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Aquarium stand advice

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  • Jim-TX
    replied
    Nice job on the stand dedfish. I'm partial to powder coating for a couple of reasons. One, it's better. Two, this time of the year it's hard to paint unless you have a good heated place. I don't. My powder coater is only one mile from my shop so that makes it easy.

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  • kahlin
    replied
    What kind of tank?

    Acrylic or glass. For glass you'll need support around the perimeter of the tank. For acrylic you'll need a flat surface across the complete footprint of the bottom of the tank. No humps, so ensure it is level. I'd put one more crossmember at the middle from front to back, (if it's acrylic) so there would be any change of sagging/cracking. If glass, good to go. Level it good before filling with water.

    Saltwater tank- give it a good prime & paint. Skimmers, sumps, refugiums are big evaporaton sources.

    Good luck, post pic's

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  • dedfish
    replied
    All done welding...only finish work left to do.

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  • AJNicholson13
    replied
    Originally posted by dedfish View Post
    Yea...I'll be putting on several coats of paint. I've also considered powder coating it.
    Powdercoating is great I did my wheels on my car and I live in Ohio where winters are really rough on paint. My wheels are still going strong 3 yerars later.

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  • Engloid
    replied
    Originally posted by dedfish View Post
    I plan on plugging any open ends with silicone. Also I'll install some sort of leveling feet.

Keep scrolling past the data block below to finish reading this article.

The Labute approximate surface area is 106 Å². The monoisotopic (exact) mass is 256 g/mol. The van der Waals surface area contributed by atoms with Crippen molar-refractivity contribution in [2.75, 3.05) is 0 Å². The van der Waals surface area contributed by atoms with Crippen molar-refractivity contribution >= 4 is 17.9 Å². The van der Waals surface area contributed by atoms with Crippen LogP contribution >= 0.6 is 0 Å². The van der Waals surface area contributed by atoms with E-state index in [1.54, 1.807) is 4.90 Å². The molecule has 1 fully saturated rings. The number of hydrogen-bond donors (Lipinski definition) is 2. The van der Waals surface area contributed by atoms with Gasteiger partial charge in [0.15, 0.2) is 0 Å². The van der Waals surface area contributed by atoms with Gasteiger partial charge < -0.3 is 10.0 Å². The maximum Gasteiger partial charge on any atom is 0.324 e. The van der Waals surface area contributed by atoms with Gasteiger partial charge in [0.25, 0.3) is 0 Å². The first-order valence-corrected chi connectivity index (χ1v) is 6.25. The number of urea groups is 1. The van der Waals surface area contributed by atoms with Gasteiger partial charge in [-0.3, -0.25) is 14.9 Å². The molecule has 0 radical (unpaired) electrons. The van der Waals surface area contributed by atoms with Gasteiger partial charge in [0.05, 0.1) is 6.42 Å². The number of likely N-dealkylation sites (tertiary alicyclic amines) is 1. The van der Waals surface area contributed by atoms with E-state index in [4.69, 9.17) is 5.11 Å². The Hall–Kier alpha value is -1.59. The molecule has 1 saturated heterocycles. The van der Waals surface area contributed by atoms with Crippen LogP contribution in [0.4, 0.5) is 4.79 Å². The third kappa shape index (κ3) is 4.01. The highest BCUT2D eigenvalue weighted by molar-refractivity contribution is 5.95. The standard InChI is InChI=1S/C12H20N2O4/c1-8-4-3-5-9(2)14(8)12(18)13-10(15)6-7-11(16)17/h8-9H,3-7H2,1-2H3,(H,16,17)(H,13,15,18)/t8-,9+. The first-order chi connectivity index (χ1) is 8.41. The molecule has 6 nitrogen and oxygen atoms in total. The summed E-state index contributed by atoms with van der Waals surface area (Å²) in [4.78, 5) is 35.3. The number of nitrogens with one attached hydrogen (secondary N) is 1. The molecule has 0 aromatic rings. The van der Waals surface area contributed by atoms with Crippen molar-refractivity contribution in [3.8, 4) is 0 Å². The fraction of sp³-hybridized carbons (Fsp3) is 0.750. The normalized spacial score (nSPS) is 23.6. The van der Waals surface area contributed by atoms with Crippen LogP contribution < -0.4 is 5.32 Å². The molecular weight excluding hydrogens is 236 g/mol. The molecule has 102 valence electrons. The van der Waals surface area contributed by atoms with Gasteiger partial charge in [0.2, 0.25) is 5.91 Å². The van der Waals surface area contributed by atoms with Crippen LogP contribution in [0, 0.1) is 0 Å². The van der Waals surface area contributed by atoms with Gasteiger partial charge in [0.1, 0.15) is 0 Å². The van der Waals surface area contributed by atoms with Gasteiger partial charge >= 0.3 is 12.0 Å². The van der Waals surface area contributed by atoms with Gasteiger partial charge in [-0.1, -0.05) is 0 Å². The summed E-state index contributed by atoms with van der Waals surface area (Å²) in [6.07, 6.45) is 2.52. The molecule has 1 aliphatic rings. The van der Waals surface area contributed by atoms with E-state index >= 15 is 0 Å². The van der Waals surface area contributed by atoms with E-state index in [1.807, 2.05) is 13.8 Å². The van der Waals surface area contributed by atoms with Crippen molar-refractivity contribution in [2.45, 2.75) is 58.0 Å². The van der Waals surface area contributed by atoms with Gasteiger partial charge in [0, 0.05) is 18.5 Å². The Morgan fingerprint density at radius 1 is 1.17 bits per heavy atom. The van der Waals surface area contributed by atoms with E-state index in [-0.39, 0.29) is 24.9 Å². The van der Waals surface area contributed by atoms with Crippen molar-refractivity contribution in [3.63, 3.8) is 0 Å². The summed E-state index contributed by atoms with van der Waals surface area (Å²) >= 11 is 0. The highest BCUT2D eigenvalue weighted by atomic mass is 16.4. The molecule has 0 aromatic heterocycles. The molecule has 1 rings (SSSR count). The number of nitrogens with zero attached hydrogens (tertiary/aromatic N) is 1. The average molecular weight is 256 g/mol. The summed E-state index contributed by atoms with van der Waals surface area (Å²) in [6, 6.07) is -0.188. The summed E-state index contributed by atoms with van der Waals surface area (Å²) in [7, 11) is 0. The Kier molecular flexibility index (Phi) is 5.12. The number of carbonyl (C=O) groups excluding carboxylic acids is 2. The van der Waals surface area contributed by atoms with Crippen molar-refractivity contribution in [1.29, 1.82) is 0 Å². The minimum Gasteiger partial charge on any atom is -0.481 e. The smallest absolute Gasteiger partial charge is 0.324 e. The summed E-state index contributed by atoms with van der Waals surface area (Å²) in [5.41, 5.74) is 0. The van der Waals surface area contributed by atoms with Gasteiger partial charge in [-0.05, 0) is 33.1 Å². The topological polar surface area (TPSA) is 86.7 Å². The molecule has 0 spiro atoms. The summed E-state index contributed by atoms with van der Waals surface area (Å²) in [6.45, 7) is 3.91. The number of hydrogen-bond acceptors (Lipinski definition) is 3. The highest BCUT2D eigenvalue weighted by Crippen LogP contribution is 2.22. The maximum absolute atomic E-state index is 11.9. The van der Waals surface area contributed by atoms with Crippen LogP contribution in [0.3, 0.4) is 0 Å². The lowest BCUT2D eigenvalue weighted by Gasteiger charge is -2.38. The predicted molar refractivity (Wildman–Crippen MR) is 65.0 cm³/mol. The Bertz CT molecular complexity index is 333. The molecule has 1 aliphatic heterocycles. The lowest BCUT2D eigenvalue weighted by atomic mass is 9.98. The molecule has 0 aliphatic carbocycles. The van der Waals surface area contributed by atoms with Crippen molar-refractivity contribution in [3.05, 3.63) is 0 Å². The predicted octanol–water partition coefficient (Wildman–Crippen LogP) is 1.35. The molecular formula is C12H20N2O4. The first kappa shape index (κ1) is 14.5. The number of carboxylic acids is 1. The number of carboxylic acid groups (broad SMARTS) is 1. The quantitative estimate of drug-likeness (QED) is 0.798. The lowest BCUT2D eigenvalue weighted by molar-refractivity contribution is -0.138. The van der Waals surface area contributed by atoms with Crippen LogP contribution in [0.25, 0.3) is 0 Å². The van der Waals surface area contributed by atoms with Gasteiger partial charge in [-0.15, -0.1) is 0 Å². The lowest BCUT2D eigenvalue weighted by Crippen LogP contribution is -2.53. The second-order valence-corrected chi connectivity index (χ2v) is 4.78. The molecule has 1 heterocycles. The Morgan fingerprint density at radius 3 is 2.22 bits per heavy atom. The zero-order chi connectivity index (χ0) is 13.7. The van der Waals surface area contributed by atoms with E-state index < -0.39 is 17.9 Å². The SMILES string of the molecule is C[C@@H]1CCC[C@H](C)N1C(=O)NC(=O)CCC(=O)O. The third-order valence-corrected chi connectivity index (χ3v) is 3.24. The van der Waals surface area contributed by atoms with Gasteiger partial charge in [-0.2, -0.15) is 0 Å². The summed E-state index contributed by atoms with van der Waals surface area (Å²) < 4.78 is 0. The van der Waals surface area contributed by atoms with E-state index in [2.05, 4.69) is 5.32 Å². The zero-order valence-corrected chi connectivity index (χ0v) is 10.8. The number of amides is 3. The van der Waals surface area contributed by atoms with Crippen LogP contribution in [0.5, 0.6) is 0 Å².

Engloid: I'm planning on using 1 1/2 square tube.
    I don't think you'll need any sort of diagonals then, provided the welds are sound.

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  • dedfish
    replied
    I plan on plugging any open ends with silicone. Also I'll install some sort of leveling feet.

    Engloid: I'm planning on using 1 1/2 square tube.

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  • Engloid
    replied
    If it were me, I'd use 3/4-1" tube. I'd not count on any wood for strength. I'd build the steel frame strong enough to hold up.

    Don't forget to leave room for any filters that may hang off the back of the tank, and/or hoses that may need to go through the top surface, to the sump.

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  • fjk
    replied
    hi

    - you might want to seal up the ends of the tubing, both for aesthetics
    and to prevent moisture/etc from getting in there.

    - your design shows the stretchers/etc of the lower frame directly
    on the floor. if the floor has any bumps/etc in it, this will make
    the whole thing unstable. move the stretchers up a few inches
    and make it so that just the ends of the legs are on the floor.

    - probably also want to put levelers on the bottoms of the legs
    (or at least rubber feet).

    - i'd design the plywood box with some ventilation in it

    frank

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  • dedfish
    replied
    Yea...I'll be putting on several coats of paint. I've also considered powder coating it.